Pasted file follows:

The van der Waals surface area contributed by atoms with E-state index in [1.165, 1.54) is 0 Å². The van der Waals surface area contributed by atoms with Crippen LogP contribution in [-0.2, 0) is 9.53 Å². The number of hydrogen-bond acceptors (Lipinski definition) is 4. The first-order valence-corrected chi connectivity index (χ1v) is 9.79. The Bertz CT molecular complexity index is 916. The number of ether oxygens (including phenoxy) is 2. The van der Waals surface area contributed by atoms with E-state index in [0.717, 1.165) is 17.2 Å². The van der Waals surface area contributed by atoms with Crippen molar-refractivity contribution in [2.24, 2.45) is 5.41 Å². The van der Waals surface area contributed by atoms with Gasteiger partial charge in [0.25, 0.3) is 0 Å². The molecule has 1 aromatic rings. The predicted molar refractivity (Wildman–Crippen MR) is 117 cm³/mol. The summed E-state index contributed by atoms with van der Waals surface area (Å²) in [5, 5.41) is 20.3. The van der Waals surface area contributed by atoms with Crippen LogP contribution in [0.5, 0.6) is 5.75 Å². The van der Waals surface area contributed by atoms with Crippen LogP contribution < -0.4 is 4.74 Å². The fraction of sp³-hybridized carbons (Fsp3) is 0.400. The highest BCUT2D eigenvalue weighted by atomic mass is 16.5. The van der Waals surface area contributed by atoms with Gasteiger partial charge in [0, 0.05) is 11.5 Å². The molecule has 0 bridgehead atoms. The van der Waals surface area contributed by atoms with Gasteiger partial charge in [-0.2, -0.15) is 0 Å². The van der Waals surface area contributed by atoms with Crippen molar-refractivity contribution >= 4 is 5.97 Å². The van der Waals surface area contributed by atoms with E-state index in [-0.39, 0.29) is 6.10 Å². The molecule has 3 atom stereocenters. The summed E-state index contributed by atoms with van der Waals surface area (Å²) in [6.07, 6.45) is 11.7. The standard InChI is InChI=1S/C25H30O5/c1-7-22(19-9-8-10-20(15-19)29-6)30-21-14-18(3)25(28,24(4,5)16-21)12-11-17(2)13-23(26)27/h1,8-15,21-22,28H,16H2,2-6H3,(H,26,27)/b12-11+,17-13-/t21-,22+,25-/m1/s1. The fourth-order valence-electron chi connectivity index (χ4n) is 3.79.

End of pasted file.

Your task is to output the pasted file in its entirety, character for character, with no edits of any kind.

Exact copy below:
The van der Waals surface area contributed by atoms with E-state index in [1.165, 1.54) is 0 Å². The van der Waals surface area contributed by atoms with Crippen LogP contribution in [-0.2, 0) is 9.53 Å². The number of hydrogen-bond acceptors (Lipinski definition) is 4. The first-order valence-corrected chi connectivity index (χ1v) is 9.79. The Bertz CT molecular complexity index is 916. The number of ether oxygens (including phenoxy) is 2. The van der Waals surface area contributed by atoms with E-state index in [0.717, 1.165) is 17.2 Å². The van der Waals surface area contributed by atoms with Crippen molar-refractivity contribution in [2.24, 2.45) is 5.41 Å². The van der Waals surface area contributed by atoms with Gasteiger partial charge in [0.25, 0.3) is 0 Å². The molecule has 1 aromatic rings. The predicted molar refractivity (Wildman–Crippen MR) is 117 cm³/mol. The summed E-state index contributed by atoms with van der Waals surface area (Å²) in [5, 5.41) is 20.3. The van der Waals surface area contributed by atoms with Crippen LogP contribution in [0.5, 0.6) is 5.75 Å². The van der Waals surface area contributed by atoms with Crippen LogP contribution < -0.4 is 4.74 Å². The fraction of sp³-hybridized carbons (Fsp3) is 0.400. The highest BCUT2D eigenvalue weighted by atomic mass is 16.5. The van der Waals surface area contributed by atoms with Gasteiger partial charge in [0, 0.05) is 11.5 Å². The molecule has 0 bridgehead atoms. The van der Waals surface area contributed by atoms with Gasteiger partial charge in [-0.2, -0.15) is 0 Å². The van der Waals surface area contributed by atoms with Crippen molar-refractivity contribution >= 4 is 5.97 Å². The van der Waals surface area contributed by atoms with E-state index in [-0.39, 0.29) is 6.10 Å². The molecule has 3 atom stereocenters. The summed E-state index contributed by atoms with van der Waals surface area (Å²) in [6.07, 6.45) is 11.7. The standard InChI is InChI=1S/C25H30O5/c1-7-22(19-9-8-10-20(15-19)29-6)30-21-14-18(3)25(28,24(4,5)16-21)12-11-17(2)13-23(26)27/h1,8-15,21-22,28H,16H2,2-6H3,(H,26,27)/b12-11+,17-13-/t21-,22+,25-/m1/s1. The fourth-order valence-electron chi connectivity index (χ4n) is 3.79.